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Topic: Moon

NASA’s studying of Earth will help to discover Life on another Planet

 

Written by Carol Rasmussen
NASA’s Earth Science News Team

NASA - National Aeronautics and Space AdministrationWashington, D.C. – As a young scientist, Tony del Genio of NASA’s Goddard Institute for Space Studies in New York City met Clyde Tombaugh, the discoverer of Pluto.

“I thought, ‘Wow, this is a one-time opportunity,'” del Genio said. “I’ll never meet anyone else who found a planet.”

That prediction was spectacularly wrong. In 1992, two scientists discovered the first planet around another star, or exoplanet, and since then more people have found planets than throughout all of Earth’s preceding history.

Left, an image of Earth from the DSCOVR-EPIC camera. Right, the same image degraded to a resolution of 3 x 3 pixels, similar to what researchers will see in future exoplanet observations. (NOAA/NASA, Stephen Kane)

Left, an image of Earth from the DSCOVR-EPIC camera. Right, the same image degraded to a resolution of 3 x 3 pixels, similar to what researchers will see in future exoplanet observations. (NOAA/NASA, Stephen Kane)

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New Study using NASA’s Cassini Spacecraft data reveals heat from friction may power Hydrothermal Activity on Saturn’s Moon Enceladus

 

Written by Preston Dyches
NASA’s Jet Propulsion Laboratory

NASA - National Aeronautics and Space AdministrationPasadena, CA – Heat from friction could power hydrothermal activity on Saturn’s moon Enceladus for billions of years if the moon has a highly porous core, according to a new modeling study by European and U.S. researchers working on NASA’s Cassini mission.

The study, published today in the journal Nature Astronomy, helps resolve a question scientists have grappled with for a decade: Where does the energy to power the extraordinary geologic activity on Enceladus come from?

This graphic from ESA (the European Space Agency) illustrates how water might be heated inside Saturn's moon Enceladus. (ESA/NASA/JPL-Caltech/SSI/LPG-CNRS/U. Nantes/U. Angers)

This graphic from ESA (the European Space Agency) illustrates how water might be heated inside Saturn’s moon Enceladus. (ESA/NASA/JPL-Caltech/SSI/LPG-CNRS/U. Nantes/U. Angers)

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NASA tracks Asteroid/Comet that recently appeared in our Solar System

 

Written by DC Agle
NASA’s Jet Propulsion Laboratory

NASA - National Aeronautics and Space AdministrationPasadena, CA – A small, recently discovered asteroid — or perhaps a comet — appears to have originated from outside the solar system, coming from somewhere else in our galaxy. If so, it would be the first “interstellar object” to be observed and confirmed by astronomers.

This unusual object – for now designated A/2017 U1 – is less than a quarter-mile (400 meters) in diameter and is moving remarkably fast. Astronomers are urgently working to point telescopes around the world and in space at this notable object. Once these data are obtained and analyzed, astronomers may know more about the origin and possibly composition of the object.

This photon shows the path of A/2017 U1, which is an asteroid -- or perhaps a comet -- as it passed through our inner solar system in September and October 2017. From analysis of its motion, scientists calculate that it probably originated from outside of our solar system. (NASA/JPL-Caltech)

This photon shows the path of A/2017 U1, which is an asteroid — or perhaps a comet — as it passed through our inner solar system in September and October 2017. From analysis of its motion, scientists calculate that it probably originated from outside of our solar system. (NASA/JPL-Caltech)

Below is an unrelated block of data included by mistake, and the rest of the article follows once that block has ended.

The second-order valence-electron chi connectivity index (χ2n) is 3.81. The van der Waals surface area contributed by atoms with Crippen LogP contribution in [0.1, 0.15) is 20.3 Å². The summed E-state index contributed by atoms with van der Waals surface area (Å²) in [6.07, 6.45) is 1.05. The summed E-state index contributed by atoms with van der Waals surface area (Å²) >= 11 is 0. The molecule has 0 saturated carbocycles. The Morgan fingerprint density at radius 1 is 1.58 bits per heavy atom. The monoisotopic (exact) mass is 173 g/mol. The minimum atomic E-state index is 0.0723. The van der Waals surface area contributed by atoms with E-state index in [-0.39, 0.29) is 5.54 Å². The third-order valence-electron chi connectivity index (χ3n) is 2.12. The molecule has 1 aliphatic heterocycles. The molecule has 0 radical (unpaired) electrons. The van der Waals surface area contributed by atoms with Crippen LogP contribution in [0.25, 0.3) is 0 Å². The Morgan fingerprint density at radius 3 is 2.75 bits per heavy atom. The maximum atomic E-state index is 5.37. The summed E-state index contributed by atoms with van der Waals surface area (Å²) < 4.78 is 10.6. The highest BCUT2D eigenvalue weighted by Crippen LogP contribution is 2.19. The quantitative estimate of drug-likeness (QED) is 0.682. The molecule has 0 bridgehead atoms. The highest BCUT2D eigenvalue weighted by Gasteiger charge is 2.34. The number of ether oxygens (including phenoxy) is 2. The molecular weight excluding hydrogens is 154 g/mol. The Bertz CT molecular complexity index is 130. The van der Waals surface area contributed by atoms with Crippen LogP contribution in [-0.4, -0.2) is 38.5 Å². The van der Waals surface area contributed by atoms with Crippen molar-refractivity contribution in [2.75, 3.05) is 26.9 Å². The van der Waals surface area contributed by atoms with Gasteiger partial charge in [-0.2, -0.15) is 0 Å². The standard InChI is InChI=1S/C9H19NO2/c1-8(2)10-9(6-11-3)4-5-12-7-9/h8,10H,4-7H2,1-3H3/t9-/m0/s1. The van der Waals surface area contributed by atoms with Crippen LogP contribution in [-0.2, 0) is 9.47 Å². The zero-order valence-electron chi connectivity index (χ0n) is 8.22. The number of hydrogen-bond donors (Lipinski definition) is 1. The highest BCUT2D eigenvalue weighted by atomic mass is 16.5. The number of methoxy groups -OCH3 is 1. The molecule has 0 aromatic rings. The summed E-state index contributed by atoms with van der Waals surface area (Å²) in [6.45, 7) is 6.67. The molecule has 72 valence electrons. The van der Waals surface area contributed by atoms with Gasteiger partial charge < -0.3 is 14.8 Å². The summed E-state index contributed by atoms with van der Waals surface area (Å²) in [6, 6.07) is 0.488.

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NASA releases new findings from Cassini Spacecraft’s observations of Saturn

 

Written by Preston Dyches
NASA’s Jet Propulsion Laboratory

NASA - National Aeronautics and Space AdministrationPasadena, CA – NASA’s Cassini spacecraft ended its journey on September 15th, 2017 with an intentional plunge into the atmosphere of Saturn, but analysis continues on the mountain of data the spacecraft sent during its long life.

Some of the Cassini team’s freshest insights were presented during a news conference today at the American Astronomical Society Division for Planetary Science meeting in Provo, Utah.

Cassini obtained this panoramic view of Saturn's rings on Sept. 9, 2017, just minutes after it passed through the ring plane. (NASA/JPL-Caltech/Space Science Institute)

Cassini obtained this panoramic view of Saturn’s rings on Sept. 9, 2017, just minutes after it passed through the ring plane. (NASA/JPL-Caltech/Space Science Institute)

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NASA reports small Asteroid to pass close but safely past Earth

 

Written by DC Agle
NASA’s Jet Propulsion Laboratory

NASA - National Aeronautics and Space AdministrationPasadena, CA – On October 12th EDT (October 11th PDT), a small asteroid designated 2012 TC4 will safely pass by Earth at a distance of approximately 26,000 miles (42,000 kilometers). This is a little over one tenth the distance to the Moon and just above the orbital altitude of communications satellites.

This encounter with TC4 is being used by asteroid trackers around the world to test their ability to operate as a coordinated international asteroid warning network.

2012 TC4 is estimated to be 50 to 100 feet (15 to 30 meters) in size. Orbit prediction experts say the asteroid poses no risk of impact with Earth.

This image depicts the safe flyby of small asteroid 2012 TC4 as it passes under Earth on Oct. 12, 2017. While scientists cannot yet predict exactly how close the 50 to 100 foot (15 to 30 meter) wide space rock will approach, they are certain it will come no closer than 4,200 miles (6,800 kilometers) from Earth's surface. (NASA/JPL-Caltech)

This image depicts the safe flyby of small asteroid 2012 TC4 as it passes under Earth on Oct. 12, 2017. While scientists cannot yet predict exactly how close the 50 to 100 foot (15 to 30 meter) wide space rock will approach, they are certain it will come no closer than 4,200 miles (6,800 kilometers) from Earth’s surface. (NASA/JPL-Caltech)